It is tough to stick to a healthy meal plan for one day when you are alone. This is especially true when you have no plan on what to cook for dinner that day. Here is a simple and healthy meal plan for an individual based on the USDA’s suggestions of what constitutes an ideal diet.
One Day Meal Plan | Start Eating Right!
Breakfast – Start Eating Right!
- Cook in the microwave: ½ cup whole-grain oats and 1 cup water. Top with nonfat milk or soymilk, and fruit, such as sliced strawberries and sliced bananas. By switching from a bowl of cold, dried cereal to one of hot whole-grain cereal and fruit, you’ll take in approximately 100 fewer calories each day. That one simple change to your daily diet could help you drop about 10 pounds in one year. Plus, hot cereal has more “staying power.” It tends to fill you up better – and longer – than dried cereal.
- 1 cup tea or coffee with, if you desire, a little nonfat milk or soymilk and 1 packet of sugar substitute (a good choice is Splenda)
- 1 large navel orange or 2 tangerines
- 1 steamed 6-inch corn tortilla with fresh or grilled vegetables (such as onions, green bell peppers, and mushrooms), no-salt-added salsa, and one thin slice of fat-free cheese. Good fat-free cheese brands include Alpine Lace, Lifetime, and Smart Bea. Warm the tortilla between slightly moistened paper towels in the microwave for about 1 minute, then top with veggies and salsa, and fold.
- 2 cups mixed greens with 1 cup of other veggies (such as cucumbers and tomatoes), dressed with aged balsamic vinegar and 1 teaspoon canola oil. Canola oil is a healthier choice than olive oil, but always keep in mind that no oil, even so-called “good” ones, should be considered a weight-loss food. Coating your salad with oil can tally up as many calories as a scoop of premium ice cream.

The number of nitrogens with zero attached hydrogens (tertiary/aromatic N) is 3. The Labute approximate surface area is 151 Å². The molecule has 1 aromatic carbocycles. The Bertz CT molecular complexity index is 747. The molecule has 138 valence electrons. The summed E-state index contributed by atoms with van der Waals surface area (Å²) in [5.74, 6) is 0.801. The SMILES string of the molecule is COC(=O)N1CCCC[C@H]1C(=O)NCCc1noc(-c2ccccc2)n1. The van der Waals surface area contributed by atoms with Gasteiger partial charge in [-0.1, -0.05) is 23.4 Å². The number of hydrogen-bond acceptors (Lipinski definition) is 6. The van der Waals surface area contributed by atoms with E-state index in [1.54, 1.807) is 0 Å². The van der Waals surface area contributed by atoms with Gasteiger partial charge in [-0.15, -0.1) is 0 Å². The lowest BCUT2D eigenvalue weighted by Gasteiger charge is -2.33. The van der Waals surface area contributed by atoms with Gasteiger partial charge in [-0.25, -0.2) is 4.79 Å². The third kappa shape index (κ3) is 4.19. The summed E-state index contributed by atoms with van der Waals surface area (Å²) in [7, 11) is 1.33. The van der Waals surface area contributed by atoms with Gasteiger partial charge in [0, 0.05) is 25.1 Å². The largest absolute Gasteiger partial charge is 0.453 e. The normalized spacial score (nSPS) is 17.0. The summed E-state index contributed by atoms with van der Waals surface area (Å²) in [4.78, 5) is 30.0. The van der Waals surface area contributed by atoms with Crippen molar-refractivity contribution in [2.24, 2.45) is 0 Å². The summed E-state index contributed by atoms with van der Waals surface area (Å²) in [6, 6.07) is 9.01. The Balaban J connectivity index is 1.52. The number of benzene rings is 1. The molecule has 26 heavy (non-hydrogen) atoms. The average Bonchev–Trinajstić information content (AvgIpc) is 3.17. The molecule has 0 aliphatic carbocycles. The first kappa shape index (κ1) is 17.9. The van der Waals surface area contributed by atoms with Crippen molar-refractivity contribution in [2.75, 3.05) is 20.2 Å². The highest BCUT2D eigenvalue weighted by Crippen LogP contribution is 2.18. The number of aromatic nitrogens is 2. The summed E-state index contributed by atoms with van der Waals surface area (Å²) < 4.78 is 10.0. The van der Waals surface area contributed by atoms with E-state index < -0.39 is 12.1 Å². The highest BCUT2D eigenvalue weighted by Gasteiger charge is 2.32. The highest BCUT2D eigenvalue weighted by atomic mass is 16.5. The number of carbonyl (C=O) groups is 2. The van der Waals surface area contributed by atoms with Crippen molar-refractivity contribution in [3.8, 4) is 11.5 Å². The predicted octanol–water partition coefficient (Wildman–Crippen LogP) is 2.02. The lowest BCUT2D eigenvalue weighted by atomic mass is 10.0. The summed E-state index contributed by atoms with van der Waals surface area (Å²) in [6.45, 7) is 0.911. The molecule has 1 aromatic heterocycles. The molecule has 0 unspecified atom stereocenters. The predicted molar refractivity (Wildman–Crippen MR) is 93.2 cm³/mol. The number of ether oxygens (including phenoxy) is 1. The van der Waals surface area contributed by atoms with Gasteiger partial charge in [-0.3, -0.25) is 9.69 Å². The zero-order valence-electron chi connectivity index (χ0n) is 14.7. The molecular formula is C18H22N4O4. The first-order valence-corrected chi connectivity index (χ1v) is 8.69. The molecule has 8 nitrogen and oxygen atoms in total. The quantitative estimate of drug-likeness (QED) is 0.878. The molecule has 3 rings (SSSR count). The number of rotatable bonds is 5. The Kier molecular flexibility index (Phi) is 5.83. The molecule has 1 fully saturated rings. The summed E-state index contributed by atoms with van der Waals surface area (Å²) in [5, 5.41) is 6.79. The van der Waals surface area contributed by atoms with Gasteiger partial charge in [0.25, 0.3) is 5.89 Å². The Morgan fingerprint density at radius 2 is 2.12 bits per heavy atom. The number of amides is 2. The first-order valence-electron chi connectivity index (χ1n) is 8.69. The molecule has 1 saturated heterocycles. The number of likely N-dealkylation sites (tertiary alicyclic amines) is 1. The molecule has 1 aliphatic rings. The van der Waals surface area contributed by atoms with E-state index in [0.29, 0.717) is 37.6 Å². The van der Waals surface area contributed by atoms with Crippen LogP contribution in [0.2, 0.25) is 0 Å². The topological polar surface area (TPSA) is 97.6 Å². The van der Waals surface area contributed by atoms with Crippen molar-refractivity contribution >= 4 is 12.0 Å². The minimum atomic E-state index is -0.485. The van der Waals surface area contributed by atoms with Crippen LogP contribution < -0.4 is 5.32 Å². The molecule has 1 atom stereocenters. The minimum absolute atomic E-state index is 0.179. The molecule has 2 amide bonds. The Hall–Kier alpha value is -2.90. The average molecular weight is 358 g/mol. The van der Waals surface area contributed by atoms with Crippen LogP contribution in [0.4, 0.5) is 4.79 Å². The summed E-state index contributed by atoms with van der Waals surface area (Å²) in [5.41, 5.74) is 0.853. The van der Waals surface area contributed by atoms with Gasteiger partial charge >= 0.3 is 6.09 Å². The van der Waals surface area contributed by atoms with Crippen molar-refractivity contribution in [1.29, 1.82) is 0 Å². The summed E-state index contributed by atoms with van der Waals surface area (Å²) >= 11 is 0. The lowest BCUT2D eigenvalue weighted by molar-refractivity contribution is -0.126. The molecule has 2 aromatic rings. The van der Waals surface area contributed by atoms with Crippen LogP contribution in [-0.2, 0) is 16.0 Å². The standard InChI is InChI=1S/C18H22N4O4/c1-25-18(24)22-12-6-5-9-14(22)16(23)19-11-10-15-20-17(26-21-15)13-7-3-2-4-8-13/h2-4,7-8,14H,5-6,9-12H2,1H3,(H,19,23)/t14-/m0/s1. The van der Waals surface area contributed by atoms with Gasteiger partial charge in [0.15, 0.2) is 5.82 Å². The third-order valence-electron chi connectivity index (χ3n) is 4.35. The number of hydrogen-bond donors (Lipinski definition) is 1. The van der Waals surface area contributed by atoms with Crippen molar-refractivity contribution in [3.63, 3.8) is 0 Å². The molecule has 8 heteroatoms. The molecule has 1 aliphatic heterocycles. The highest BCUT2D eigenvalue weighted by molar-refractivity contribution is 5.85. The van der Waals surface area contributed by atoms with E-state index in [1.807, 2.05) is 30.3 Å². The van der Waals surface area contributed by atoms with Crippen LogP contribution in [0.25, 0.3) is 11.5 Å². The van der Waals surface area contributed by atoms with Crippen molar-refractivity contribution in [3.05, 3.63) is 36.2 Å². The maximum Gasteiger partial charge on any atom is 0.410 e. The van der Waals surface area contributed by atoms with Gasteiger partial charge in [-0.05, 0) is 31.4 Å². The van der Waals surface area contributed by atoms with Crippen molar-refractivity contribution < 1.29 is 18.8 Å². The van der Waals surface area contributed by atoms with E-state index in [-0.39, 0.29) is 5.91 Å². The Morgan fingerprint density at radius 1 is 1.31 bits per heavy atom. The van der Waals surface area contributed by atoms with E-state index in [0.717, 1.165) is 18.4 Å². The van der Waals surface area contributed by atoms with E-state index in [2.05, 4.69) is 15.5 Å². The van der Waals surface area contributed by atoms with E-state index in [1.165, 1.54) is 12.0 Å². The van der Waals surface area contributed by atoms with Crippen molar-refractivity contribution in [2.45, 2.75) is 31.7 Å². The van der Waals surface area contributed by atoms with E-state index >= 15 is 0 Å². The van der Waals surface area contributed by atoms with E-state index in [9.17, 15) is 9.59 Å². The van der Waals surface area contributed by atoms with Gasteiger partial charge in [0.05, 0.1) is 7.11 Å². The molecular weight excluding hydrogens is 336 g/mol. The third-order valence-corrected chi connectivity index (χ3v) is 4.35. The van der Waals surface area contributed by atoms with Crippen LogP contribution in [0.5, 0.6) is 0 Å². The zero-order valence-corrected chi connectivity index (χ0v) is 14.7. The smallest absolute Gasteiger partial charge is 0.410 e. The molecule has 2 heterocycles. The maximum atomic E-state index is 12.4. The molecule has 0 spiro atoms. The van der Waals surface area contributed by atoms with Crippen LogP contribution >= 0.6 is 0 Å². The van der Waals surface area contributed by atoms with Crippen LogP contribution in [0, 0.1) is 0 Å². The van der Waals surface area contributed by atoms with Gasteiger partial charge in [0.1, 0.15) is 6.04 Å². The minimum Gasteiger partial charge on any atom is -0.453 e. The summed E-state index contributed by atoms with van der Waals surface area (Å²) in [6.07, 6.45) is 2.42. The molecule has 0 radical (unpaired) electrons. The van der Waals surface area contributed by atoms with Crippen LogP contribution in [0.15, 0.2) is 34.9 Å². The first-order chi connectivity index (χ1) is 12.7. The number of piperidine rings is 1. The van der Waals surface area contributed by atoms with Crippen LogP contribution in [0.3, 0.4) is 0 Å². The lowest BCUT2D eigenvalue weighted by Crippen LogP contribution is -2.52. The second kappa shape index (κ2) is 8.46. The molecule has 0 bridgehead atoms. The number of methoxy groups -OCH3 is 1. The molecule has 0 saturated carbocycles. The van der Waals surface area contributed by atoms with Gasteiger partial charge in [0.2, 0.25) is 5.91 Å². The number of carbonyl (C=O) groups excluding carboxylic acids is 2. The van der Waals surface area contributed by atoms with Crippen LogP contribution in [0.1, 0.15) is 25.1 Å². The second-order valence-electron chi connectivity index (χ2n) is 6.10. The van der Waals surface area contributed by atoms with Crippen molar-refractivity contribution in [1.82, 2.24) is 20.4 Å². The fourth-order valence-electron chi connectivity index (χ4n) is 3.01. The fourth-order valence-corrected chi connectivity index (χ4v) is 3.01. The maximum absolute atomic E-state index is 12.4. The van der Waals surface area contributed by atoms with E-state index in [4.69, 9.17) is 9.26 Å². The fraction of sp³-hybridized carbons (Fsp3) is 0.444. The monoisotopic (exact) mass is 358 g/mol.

- 1 or 2 cups hearty bean soup, such as the Black Lentil Soup. The soup makes 8 cups. Freeze what you don’t eat today in single-serving containers for easy-to-thaw-and-heat-up soup for later in the week.
- 1 ear of corn on the cob
- 6 ounces of nonfat plain or no-sugar-added yogurt (good choices include Dannon Light & Fit, Stonyfield Farms, and fat-free, plain Greek-style yogurts such as Chobani and Fage)
- 1 apple
- A gigantic Farmer’s Market-style salad with a variety of fresh seasonal produce and herbs, such as fresh baby arugula and radicchio, and red wine vinegar sassed up with a little horseradish, all topped with a few slices of avocado. Enjoy visiting your local Farmer’s Market every week and asking the vendors, “What’s new and tasty this week? What would make great ingredients for my salad?”
- 4 ounces of Braised Fish with Marsala, Shiitake Mushrooms, and Spinach. When dining out and ordering seafood, request that your seafood not be salted or basted in calorie-dense ingredients like olive oil and butter.
- 1 baked potato with 2 tablespoons fat-free sour cream. (Contrary to popular belief, potatoes are a great food for helping you lose weight. It’s what we put on top of it – butter, cheese, and bacon bits – that turns a potato into a waistline-busting food.)
- 1, 2 or 3 cups (you can never go overboard on fresh veggies!) ofsteamed fresh vegetables, such as asparagus or broccoli, with lemon juice and sautéed garlic
- No-sugar-added frozen 100% fruit bar
1-Day Clean-Eating Meal Plan
Quick, clean and satisfying, this wholesome clean-eating meal plan sets you up for a healthy and successful day.
Eating clean doesn’t have to be complicated or cumbersome. This 1-day meal plan is a perfect example of just how deliciously simple clean eating can be.
These daily eats are free of additives and foods with long ingredient lists and full of real foods like fresh vegetables, dairy and whole grains. Quick, clean and satisfying, this wholesome meal plan sets you up for a healthy and successful day.
Meal Prep Tips for this Week
- Make the Spiced Chickpea “Nuts” and put the grapes in the freezer a day ahead of time.
• 1 serving Strawberry-Banana Green Smoothie (1 3/4 cup)
• 1 serving Spiced Chickpea “Nuts” (1/4 cup)
• 2-inch cube sharp Cheddar cheese (1 oz.)
• 1 serving Mediterranean Tuna-Spinach Salad
- 1 medium apple
- 26 unsalted roasted almonds (1 oz.)
• 1 serving Roast Chicken with Parmesan-Herb Sauce
• 1 cup frozen grapes
Not sure if this is the plan for you? We offer a variety of meal plans for different health conditions, needs and diets. Find the meal plan that works best for you.
One-Day Balanced Meal Plan
While most people are familiar with basic nutrition recommendations like eat more fruits and vegetables, watch your portion sizes and water is the best beverage choice, putting these recommendations together in an all-inclusive balanced eating plan can be tricky. It is entirely too easy to misjudge your eating choices and take in too many, or even too few, calories. Sometimes all you need is a good example to get you started.